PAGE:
Wednesday, November 16, 2016

Sheila Hicks @ Toronto's Textile Museum

Sheila Hicks: Begin With Thread from Ford Foundation on Vimeo.

I was recently introduced to the work of Sheila Hicks when I visited her solo show at the Textile Museum of Canada. The show, titled Material Voices, continues until February 5, 2017.

Born in Nebraska in 1934, Hicks has lived in France since 1964. She has travelled widely, and finds inspiration in the landscape wherever she goes. Her work "pivots around the interconnected themes of memory, place and space." Into her 80's, she continues to make small studies of woven fibre called minimes (one is shown below), and monumental installations for public and private spaces.

Aube, 2008
bamboo, wool, cotton, linen, silk

Hicks studied at the Yale University School of Art, where she began to question the traditional boundaries between media. There she met Anni Albers, one of the best-known textile artists of the twentieth century. Also at Yale, Hicks encountered the German painter Josef Albers, the colour theorist and author of the celebrated 1963 book, The Interaction of Color.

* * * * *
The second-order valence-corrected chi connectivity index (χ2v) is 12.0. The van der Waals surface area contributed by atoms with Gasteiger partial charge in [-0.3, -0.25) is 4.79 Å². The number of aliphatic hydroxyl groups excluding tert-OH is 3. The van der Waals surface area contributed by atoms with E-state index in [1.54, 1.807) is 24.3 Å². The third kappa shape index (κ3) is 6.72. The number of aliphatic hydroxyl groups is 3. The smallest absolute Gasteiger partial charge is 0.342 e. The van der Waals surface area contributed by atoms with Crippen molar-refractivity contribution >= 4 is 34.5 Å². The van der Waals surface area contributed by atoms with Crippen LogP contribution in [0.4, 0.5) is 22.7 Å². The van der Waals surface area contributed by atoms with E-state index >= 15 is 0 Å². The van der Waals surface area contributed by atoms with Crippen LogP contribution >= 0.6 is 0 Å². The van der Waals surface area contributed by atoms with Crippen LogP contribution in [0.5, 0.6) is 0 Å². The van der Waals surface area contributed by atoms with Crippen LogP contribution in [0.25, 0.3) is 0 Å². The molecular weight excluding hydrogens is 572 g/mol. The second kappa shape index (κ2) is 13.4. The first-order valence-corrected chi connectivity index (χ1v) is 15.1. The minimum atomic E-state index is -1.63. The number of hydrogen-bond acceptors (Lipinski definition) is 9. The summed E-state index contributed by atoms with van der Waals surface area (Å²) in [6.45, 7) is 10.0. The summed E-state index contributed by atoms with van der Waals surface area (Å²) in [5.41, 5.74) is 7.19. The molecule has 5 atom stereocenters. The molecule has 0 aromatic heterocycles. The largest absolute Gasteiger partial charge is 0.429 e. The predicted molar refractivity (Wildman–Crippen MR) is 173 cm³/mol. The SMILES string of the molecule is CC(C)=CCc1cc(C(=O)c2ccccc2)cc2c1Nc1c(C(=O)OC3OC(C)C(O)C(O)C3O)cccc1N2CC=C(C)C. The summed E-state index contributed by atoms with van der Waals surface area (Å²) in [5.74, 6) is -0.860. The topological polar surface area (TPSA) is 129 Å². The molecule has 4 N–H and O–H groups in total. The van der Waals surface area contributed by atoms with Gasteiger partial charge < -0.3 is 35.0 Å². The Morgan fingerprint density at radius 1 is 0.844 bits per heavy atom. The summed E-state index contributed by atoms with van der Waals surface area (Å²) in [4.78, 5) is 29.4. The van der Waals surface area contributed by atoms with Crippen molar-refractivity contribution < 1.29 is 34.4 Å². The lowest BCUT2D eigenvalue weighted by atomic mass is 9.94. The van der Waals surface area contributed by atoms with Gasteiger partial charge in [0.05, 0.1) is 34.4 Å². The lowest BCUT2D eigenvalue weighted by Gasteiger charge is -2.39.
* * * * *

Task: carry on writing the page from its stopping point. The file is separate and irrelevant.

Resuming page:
Predestined Color Wave II and I, 2015

Soon, Hicks' language in fibre diversified from weaving to the use of three-dimensional forms, including bales, batons, cords and stacks. Some of her work, like Predestined Color Wave I and II shown above, is simply constructed by wrapping linen thread around a frame, covering front and back.

Perpetual Migration, 2014-15
bamboo, acrylic fibre, slate, coins, cotton, wool, metal wire, linen

Perpetual Migration, shown above, is only a fragment of the original work, The Treaty of Chromatic Zones, which measured 14 x 40 feet and was showcased at the 2015 Art Basel Unlimited Fair. Throughout her career, Hicks has repurposed materials and elements from existing installations to create new objects.

Writes the curator,

 "Material Voices celebrates the past and present of an artist who has created a lasting role for fiber in postwar art while also influencing a generation of artists working across many media.  ... [This] exhibition reflects Hick's understanding of her own artistic practice not as a trajectory, but rather as an ongoing exploration of material and form through innovation, appropriation and reinvention."

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